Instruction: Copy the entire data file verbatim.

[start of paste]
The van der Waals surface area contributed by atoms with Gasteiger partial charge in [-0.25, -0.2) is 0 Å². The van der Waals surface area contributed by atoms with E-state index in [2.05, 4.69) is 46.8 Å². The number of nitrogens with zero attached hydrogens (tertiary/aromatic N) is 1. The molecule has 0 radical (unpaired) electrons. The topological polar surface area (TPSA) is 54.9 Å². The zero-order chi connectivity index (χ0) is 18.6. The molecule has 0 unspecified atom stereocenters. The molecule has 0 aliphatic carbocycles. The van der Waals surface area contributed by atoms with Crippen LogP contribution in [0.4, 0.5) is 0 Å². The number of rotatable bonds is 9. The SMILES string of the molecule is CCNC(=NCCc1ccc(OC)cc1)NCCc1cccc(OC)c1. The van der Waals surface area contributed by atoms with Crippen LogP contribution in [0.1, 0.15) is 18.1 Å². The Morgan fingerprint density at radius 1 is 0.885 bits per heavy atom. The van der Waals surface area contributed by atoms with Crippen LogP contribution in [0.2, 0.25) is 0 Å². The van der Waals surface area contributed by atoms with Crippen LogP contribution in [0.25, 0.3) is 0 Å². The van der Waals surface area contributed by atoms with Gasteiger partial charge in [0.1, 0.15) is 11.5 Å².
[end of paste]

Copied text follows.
The van der Waals surface area contributed by atoms with Gasteiger partial charge in [-0.25, -0.2) is 0 Å². The van der Waals surface area contributed by atoms with E-state index in [2.05, 4.69) is 46.8 Å². The number of nitrogens with zero attached hydrogens (tertiary/aromatic N) is 1. The molecule has 0 radical (unpaired) electrons. The topological polar surface area (TPSA) is 54.9 Å². The zero-order chi connectivity index (χ0) is 18.6. The molecule has 0 unspecified atom stereocenters. The molecule has 0 aliphatic carbocycles. The van der Waals surface area contributed by atoms with Crippen LogP contribution in [0.4, 0.5) is 0 Å². The number of rotatable bonds is 9. The SMILES string of the molecule is CCNC(=NCCc1ccc(OC)cc1)NCCc1cccc(OC)c1. The van der Waals surface area contributed by atoms with Crippen LogP contribution in [0.1, 0.15) is 18.1 Å². The Morgan fingerprint density at radius 1 is 0.885 bits per heavy atom. The van der Waals surface area contributed by atoms with Crippen LogP contribution in [0.2, 0.25) is 0 Å². The van der Waals surface area contributed by atoms with Crippen LogP contribution in [0.25, 0.3) is 0 Å². The van der Waals surface area contributed by atoms with Gasteiger partial charge in [0.1, 0.15) is 11.5 Å².